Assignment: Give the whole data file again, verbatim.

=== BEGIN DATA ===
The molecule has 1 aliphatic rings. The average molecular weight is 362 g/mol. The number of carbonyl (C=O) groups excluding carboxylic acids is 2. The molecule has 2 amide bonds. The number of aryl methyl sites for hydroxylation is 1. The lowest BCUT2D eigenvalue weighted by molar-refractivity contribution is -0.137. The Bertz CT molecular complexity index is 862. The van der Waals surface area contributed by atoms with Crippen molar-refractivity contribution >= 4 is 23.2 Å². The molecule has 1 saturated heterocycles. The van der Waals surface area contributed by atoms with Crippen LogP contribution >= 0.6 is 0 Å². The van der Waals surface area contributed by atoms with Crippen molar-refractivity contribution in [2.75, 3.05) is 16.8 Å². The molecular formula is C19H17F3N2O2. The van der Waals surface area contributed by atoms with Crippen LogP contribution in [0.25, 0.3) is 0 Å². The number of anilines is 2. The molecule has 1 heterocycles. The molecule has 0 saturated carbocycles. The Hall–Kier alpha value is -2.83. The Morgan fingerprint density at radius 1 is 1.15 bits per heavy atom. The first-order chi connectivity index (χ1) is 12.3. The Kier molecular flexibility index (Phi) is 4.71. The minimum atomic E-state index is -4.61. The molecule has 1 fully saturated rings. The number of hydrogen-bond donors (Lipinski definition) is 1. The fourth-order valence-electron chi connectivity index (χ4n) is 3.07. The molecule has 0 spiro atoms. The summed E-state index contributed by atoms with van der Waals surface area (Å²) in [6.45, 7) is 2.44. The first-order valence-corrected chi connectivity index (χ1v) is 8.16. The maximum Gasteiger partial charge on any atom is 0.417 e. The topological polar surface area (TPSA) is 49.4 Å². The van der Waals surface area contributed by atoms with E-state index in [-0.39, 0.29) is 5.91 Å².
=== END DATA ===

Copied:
The molecule has 1 aliphatic rings. The average molecular weight is 362 g/mol. The number of carbonyl (C=O) groups excluding carboxylic acids is 2. The molecule has 2 amide bonds. The number of aryl methyl sites for hydroxylation is 1. The lowest BCUT2D eigenvalue weighted by molar-refractivity contribution is -0.137. The Bertz CT molecular complexity index is 862. The van der Waals surface area contributed by atoms with Crippen molar-refractivity contribution >= 4 is 23.2 Å². The molecule has 1 saturated heterocycles. The van der Waals surface area contributed by atoms with Crippen LogP contribution >= 0.6 is 0 Å². The van der Waals surface area contributed by atoms with Crippen molar-refractivity contribution in [2.75, 3.05) is 16.8 Å². The molecular formula is C19H17F3N2O2. The van der Waals surface area contributed by atoms with Crippen LogP contribution in [0.25, 0.3) is 0 Å². The number of anilines is 2. The molecule has 1 heterocycles. The molecule has 0 saturated carbocycles. The Hall–Kier alpha value is -2.83. The Morgan fingerprint density at radius 1 is 1.15 bits per heavy atom. The first-order chi connectivity index (χ1) is 12.3. The Kier molecular flexibility index (Phi) is 4.71. The minimum atomic E-state index is -4.61. The molecule has 1 fully saturated rings. The number of hydrogen-bond donors (Lipinski definition) is 1. The fourth-order valence-electron chi connectivity index (χ4n) is 3.07. The molecule has 0 spiro atoms. The summed E-state index contributed by atoms with van der Waals surface area (Å²) in [6.45, 7) is 2.44. The first-order valence-corrected chi connectivity index (χ1v) is 8.16. The maximum Gasteiger partial charge on any atom is 0.417 e. The topological polar surface area (TPSA) is 49.4 Å². The van der Waals surface area contributed by atoms with E-state index in [-0.39, 0.29) is 5.91 Å².